Did Texas execute an innocent man? Film revisits a haunting question.

Texans will have an opportunity to revisit a question that should haunt anyone who believes in the integrity of our criminal justice system: Did our state execute an innocent man? 
The new film “Trial by Fire” tells the true story of Cameron Todd Willingham, who was sentenced to death for setting a fire to his home in Corsicana that killed his three young daughters in 1991. The film is based on an investigative story by David Grann that appeared in the New Yorker in 2009, five years after Willingham was executed over his vociferous protestations of innocence.
In my experience of serving 8 years on the Texas Court of Criminal Appeals and 4 years as a state district judge in Travis County, the Willingham case stands out to me for many of the same reasons it stood out to filmmaker Edward Zwick, who calls it a veritable catalogue of everything that’s wrong with the criminal justice system and, especially, the death penalty. False testimony, junk science, a jailhouse informant, and ineffe…

New Mexico lawmakers visit state prison, view execution chamber

New Mexico state prison
Behind fences topped with razor wire, New Mexico’s old death chamber sits empty.

A red phone still hangs on the wall – a relic from when the governor could halt an execution at the last moment.

But there’s no steel table – or much of anything else – left in the 80-square-foot room, which lies inside a small, musty building at the Penitentiary of New Mexico.

A handful of New Mexico legislators this week got a rare peek at the execution chamber as part of a tour led by state prison officials. It’s where child-killer Terry Clark died in 2001, strapped down and pumped with a lethal combination of drugs.

“I’m just relieved we don’t need this any longer,” Democratic Rep. Gail Chasey of Albuquerque said after seeing the execution chamber.

She sponsored the 2009 legislation that ended New Mexico’s death penalty and replaced it with a life sentence, without the possibility of parole. Just last month, the state Supreme Court vacated the death sentences imposed on two inmates convicted before the 2009 repeal.

The group of lawmakers touring the state penitentiary passed by a mural honoring correctional officers who died in the line of duty, visited classrooms where inmates pursue general equivalency diplomas, and stopped inside a library filled with well-worn paperback books.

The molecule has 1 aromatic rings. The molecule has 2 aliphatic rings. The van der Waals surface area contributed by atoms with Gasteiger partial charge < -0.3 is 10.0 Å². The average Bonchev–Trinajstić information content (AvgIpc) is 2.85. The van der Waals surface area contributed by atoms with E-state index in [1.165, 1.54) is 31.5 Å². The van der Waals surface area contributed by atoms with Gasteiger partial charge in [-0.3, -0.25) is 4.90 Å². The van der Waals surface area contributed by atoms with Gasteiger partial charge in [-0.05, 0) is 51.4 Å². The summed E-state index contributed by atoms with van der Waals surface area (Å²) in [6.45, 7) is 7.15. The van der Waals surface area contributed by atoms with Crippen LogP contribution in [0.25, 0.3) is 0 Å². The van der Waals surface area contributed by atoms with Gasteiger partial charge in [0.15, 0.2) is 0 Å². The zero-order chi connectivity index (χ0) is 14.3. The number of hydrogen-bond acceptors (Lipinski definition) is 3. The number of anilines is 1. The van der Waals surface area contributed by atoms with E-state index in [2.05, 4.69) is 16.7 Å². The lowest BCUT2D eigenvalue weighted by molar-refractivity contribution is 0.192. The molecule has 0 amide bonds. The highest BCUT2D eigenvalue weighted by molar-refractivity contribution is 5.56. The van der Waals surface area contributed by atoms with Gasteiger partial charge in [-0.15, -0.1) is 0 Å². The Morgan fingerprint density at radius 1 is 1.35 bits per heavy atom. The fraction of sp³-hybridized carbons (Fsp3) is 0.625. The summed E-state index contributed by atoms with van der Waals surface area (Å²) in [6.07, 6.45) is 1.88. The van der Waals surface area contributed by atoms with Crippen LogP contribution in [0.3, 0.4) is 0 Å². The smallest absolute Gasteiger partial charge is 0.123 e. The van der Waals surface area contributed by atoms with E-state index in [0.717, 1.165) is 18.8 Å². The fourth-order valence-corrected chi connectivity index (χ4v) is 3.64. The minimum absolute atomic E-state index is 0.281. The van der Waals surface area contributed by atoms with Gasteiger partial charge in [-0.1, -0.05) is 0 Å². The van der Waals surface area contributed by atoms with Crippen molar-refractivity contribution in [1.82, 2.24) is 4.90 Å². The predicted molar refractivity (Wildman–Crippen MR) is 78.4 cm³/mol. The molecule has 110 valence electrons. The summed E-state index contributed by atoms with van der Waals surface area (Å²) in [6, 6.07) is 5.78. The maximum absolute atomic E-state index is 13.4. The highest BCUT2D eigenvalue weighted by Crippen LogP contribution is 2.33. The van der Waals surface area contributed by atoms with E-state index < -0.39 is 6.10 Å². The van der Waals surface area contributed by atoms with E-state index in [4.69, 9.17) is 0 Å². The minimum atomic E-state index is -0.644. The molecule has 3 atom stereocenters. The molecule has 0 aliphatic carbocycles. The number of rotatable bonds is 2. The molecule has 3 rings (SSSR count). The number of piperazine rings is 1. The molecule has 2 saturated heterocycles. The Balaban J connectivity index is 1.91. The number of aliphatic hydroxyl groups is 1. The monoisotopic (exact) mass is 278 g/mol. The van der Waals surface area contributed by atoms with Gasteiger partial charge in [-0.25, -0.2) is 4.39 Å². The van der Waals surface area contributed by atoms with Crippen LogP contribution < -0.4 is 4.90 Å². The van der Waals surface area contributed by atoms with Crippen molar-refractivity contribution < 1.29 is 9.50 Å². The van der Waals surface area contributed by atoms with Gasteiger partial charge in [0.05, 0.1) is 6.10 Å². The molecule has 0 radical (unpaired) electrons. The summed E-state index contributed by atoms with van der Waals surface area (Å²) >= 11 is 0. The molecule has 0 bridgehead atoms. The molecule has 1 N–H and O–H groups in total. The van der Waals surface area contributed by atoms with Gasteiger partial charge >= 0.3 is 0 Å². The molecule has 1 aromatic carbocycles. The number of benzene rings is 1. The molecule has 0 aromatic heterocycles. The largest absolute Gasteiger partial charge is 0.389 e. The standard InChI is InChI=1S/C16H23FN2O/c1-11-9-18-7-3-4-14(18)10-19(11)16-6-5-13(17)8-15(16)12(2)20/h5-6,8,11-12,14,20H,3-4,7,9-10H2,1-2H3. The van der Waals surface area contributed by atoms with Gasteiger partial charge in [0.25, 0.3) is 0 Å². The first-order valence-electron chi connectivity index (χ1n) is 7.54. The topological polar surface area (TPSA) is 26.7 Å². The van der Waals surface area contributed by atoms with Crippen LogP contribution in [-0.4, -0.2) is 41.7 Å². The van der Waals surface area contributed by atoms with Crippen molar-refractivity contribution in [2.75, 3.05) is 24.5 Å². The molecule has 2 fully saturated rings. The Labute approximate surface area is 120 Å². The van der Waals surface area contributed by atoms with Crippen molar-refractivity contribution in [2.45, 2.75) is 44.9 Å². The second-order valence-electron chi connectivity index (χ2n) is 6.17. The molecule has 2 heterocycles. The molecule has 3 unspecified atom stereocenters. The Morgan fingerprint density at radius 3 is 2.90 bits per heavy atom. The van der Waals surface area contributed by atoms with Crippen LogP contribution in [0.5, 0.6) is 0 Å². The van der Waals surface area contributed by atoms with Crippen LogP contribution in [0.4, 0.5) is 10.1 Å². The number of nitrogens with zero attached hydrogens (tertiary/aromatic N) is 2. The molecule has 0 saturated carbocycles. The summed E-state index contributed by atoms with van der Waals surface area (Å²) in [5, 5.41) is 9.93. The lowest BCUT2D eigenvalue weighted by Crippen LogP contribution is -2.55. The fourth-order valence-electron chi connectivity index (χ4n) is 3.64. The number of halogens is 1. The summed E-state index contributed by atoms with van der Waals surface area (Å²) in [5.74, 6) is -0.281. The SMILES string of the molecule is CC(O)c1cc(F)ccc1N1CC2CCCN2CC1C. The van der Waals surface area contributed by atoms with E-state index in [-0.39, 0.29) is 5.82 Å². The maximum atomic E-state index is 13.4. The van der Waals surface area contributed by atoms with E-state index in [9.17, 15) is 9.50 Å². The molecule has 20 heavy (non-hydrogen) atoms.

James Patterson – author of thrillers and other novels – is a popular request.

Chasey was 1 of 6 Democratic lawmakers who toured New Mexico’s 864-bed maximum-security prison, just south of Santa Fe. The tour was part of Monday’s agenda for the legislative Courts, Corrections and Justice Committee, though most committee members skipped the tour.

Chasey, co-chairwoman of the committee, said she wishes more lawmakers would visit the prison, to see first hand the restrictive conditions imposed on inmates.

Rep. Eliseo Alcon, a Milan Democrat and former correctional officer himself, said it’s important for lawmakers to see for themselves the conditions inside the prison.

“We’re responsible for these people,” he said.

Alcon worked in the old main prison from 1975-77 – later the site of a vicious riot that killed 33 inmates in 1980.

Lawmakers this week didn’t have any direct contact with inmates during the 3-hour tour, but men in yellow prison jumpsuits could be seen through cell-door windows and in day rooms. The penitentiary holds inmates of the highest-security classifications.

Prison officials told legislators that they are trying to promote learning in a classroom setting to help rehabilitate inmates, rather than in noisy prison units. 

They also are tapping the inmates themselves to lead some programs – an arrangement that promotes peer learning and also provides a sense of purpose.

“When they have to start caring for someone else, that’s when you see the transformation,” said Anthony Romero, deputy director of adult prisons.

Source: Albuquerque Journal, Staff, July 11, 2019

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"One is absolutely sickened, not by the crimes that the wicked have committed,
but by the punishments that the good have inflicted." -- Oscar Wilde

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